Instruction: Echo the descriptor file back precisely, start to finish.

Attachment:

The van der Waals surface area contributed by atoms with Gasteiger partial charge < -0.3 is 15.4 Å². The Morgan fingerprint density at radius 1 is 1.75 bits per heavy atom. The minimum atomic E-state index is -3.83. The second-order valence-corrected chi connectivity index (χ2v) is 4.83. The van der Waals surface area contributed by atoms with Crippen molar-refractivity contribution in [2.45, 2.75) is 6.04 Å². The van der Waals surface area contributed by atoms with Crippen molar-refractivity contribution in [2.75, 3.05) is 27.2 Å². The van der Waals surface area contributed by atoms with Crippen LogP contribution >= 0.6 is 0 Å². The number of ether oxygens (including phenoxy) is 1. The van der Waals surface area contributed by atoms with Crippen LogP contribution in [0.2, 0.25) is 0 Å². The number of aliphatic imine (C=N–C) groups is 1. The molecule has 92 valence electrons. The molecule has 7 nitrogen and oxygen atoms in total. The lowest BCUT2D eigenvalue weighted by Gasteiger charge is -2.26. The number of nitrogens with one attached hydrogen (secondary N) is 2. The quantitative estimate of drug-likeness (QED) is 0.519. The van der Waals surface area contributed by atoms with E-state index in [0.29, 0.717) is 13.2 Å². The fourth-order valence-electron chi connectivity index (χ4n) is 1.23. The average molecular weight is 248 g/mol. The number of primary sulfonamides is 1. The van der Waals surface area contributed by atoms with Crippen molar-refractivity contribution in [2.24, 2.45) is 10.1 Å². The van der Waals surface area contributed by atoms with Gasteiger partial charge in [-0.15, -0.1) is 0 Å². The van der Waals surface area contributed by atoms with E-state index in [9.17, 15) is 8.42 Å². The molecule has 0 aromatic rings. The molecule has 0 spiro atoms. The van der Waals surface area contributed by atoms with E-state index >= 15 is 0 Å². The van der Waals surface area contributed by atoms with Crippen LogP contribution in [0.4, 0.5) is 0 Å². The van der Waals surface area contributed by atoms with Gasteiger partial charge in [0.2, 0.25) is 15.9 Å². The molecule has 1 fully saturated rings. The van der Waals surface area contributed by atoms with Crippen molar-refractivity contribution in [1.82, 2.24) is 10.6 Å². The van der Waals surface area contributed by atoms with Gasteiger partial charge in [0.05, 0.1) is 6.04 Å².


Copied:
The van der Waals surface area contributed by atoms with Gasteiger partial charge < -0.3 is 15.4 Å². The Morgan fingerprint density at radius 1 is 1.75 bits per heavy atom. The minimum atomic E-state index is -3.83. The second-order valence-corrected chi connectivity index (χ2v) is 4.83. The van der Waals surface area contributed by atoms with Crippen molar-refractivity contribution in [2.45, 2.75) is 6.04 Å². The van der Waals surface area contributed by atoms with Crippen molar-refractivity contribution in [2.75, 3.05) is 27.2 Å². The van der Waals surface area contributed by atoms with Crippen LogP contribution >= 0.6 is 0 Å². The number of ether oxygens (including phenoxy) is 1. The van der Waals surface area contributed by atoms with Crippen LogP contribution in [0.2, 0.25) is 0 Å². The number of aliphatic imine (C=N–C) groups is 1. The molecule has 92 valence electrons. The molecule has 7 nitrogen and oxygen atoms in total. The lowest BCUT2D eigenvalue weighted by Gasteiger charge is -2.26. The number of nitrogens with one attached hydrogen (secondary N) is 2. The quantitative estimate of drug-likeness (QED) is 0.519. The van der Waals surface area contributed by atoms with E-state index in [0.29, 0.717) is 13.2 Å². The fourth-order valence-electron chi connectivity index (χ4n) is 1.23. The average molecular weight is 248 g/mol. The number of primary sulfonamides is 1. The van der Waals surface area contributed by atoms with Crippen molar-refractivity contribution in [2.24, 2.45) is 10.1 Å². The van der Waals surface area contributed by atoms with Gasteiger partial charge in [-0.15, -0.1) is 0 Å². The van der Waals surface area contributed by atoms with E-state index in [9.17, 15) is 8.42 Å². The molecule has 0 aromatic rings. The molecule has 0 spiro atoms. The van der Waals surface area contributed by atoms with E-state index >= 15 is 0 Å². The van der Waals surface area contributed by atoms with Crippen LogP contribution in [0.4, 0.5) is 0 Å². The van der Waals surface area contributed by atoms with Gasteiger partial charge in [0.2, 0.25) is 15.9 Å². The molecule has 1 fully saturated rings. The van der Waals surface area contributed by atoms with Crippen molar-refractivity contribution in [1.82, 2.24) is 10.6 Å². The van der Waals surface area contributed by atoms with Gasteiger partial charge in [0.05, 0.1) is 6.04 Å².